Gila River Police Department hosts Mixed Martial Arts clinic in District 5
September 2, 2016
Gila River Indian News
Boxing gloves smacked against punching mitts and bodies hit the mats in the Vah-Ki Multipurpose Building August 20.
The Gila River Police Department hosted a free Mixed Martial Arts clinic to connect with Community members in a unique way.
“The main idea we wanted to get across today is [to] share with you what we do outside of the uniform,” said Detective Manuel Duarte to the group of Community members in the gymnasium. He said typically, people only ever see a police officer in “a situation that’s gone bad, and you need assistance. But we also want to interact with everyone [at events] like this.”
Duarte, a GRPD officer and a mixed martial arts fighter in his spare time, shared his passion for MMA with Community members through the event, where kids learned how to punch, grapple and defend themselves.
“Never initiate, never start the fight,” Duarte said, but practicing MMA is “a way of exercising and self-defense.”
It wasn’t just for kids, though. The event was open to all Community members, regardless of age.
Leroy Antone, Sr. of Gila Crossing brought his son Leroy Antone, Jr. to the event “just for the exercise. And I like to watch UFC.”
Plus, he said, “We like doing this kind of stuff together.”
Leroy and Leroy Jr. like to go to Community health events along with the rest of their family. The junior Antone said he especially liked doing the heavy rope exercises and learning takedowns on the mat.
Community member Mark Fairburn, 17, said he enjoyed the event. A wrestler for Maricopa High School, the senior said working with the pros taught him some new techniques.
After the fighting and grappling lessons, Duarte introduced a number of his fellow officers to the group and had them share their hobbies and interests.
Seven GRPD officers talked to the audience about the hobbies they enjoy. Officer Adam Boyd said he spends time training for and competing in ultra-marathons. School Resource Officer James Milano does sprint triathlons and practices kung-fu. Officer Ester Poolaw is on a softball team in Tucson.
The event is part of GRPD’s efforts to connect with Community members on a friendlier level.
Officer Michael Fairburn knows how familiarity between the public and the police can be beneficial to both. Having grown up in District 6, he said, now as a police officer, familiarity with the families and culture makes things smoother when trying to quell a tense situation.
“A lot of people, especially in the West End, they all know me, so when I go out there it makes my job easier,” he said.
Fairburn acknowledged the tensions between the police and the communities they are sworn to protect across the nation.
They don’t see each other as people, he said, but he concluded, “We’re all people, we all love stuff and we all have jobs, families, hobbies. ... Everybody has somebody they care about and that loves them too. We’re all the same.”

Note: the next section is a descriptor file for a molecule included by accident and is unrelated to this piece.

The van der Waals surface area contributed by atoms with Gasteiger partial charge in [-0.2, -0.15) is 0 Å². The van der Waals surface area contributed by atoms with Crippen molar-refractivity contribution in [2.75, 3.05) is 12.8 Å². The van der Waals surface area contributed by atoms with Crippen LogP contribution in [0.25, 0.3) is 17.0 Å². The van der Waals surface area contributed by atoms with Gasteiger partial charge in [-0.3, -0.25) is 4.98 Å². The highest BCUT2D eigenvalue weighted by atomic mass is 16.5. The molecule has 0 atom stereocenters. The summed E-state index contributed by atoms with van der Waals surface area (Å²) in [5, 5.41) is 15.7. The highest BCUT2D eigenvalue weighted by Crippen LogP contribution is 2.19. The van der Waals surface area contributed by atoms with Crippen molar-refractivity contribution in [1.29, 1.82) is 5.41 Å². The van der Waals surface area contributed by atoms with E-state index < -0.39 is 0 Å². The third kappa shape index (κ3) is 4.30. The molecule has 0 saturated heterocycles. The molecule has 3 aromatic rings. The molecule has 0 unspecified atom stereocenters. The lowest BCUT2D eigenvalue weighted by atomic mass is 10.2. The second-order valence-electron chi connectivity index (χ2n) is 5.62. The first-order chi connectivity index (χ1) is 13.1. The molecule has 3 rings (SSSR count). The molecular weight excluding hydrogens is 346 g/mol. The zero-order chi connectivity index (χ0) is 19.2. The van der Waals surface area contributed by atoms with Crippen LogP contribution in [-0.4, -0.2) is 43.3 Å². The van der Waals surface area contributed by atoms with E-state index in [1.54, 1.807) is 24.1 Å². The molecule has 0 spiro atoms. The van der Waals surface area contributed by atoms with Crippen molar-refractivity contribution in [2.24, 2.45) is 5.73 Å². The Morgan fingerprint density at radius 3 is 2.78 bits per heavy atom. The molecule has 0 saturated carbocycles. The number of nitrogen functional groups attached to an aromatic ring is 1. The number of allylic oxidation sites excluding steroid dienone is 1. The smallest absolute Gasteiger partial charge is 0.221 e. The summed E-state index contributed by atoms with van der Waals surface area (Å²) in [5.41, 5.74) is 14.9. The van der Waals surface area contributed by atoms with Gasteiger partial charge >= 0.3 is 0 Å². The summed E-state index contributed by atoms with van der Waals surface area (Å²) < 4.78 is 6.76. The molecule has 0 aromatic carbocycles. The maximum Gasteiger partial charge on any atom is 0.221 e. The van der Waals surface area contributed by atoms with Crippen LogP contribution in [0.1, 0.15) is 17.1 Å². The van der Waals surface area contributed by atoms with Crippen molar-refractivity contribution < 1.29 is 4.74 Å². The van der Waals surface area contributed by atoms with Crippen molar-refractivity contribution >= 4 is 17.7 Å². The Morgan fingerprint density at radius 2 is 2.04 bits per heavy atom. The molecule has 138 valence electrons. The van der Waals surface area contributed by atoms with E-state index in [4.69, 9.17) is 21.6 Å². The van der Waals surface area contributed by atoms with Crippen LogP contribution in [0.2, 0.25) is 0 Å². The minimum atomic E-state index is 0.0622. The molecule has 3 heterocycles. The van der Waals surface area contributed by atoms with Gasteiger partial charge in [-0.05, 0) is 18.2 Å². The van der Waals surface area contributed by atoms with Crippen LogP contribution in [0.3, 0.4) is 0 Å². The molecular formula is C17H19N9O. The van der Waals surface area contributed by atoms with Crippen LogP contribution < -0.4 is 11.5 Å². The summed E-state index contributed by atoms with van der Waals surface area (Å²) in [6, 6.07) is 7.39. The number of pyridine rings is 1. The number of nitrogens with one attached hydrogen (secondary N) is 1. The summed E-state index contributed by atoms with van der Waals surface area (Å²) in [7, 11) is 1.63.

District 5 Community member Carol Alphus said, “That’s awesome that officers can come out of their professional [setting] and then get into their comfort zones to relate to us Community members and to share their hardships [as well as] what they do off-duty and how they keep themselves healthy and fit.”
Alphus was very appreciative of GRPD’s attempt to bridge the gap between the officers and the Community, especially the youth. She said it was great “to see my sons enjoying this event...get out of [the house] and to interact with officers.”
She has three sons, two of whom, she said, already want to go into the military after high school. Officer Fairburn in particular, she said, has been especially influential in the boys’ lives, and thanked him for being a role model for her sons.
A number of MMA gyms volunteered their time, equipment, and personnel to support the weekend event in District 5, including Fight Ready, Team Driven, U.S. Elite Combat, and the World Fighting Federation.
The Wellness Center also contributed to the event, setting up a training circuit with ropes, speed ladders, and medicine balls.
The Boys & Girls Club – Komatke Branch donated the wrestling mats.
Duarte said the GRPD is trying “to reach out and let people know that we love where we work, so we want you to get to know us, so that you feel safe and comfortable when you call for our help.”
On Sept. 7 from 8 – 10:30 a.m., the Department will host “Coffee with a Cop” at the District 3 and 7 Service Centers, where people will be welcome to visit with officers and get to know the people behind the badge that are policing their neighborhoods.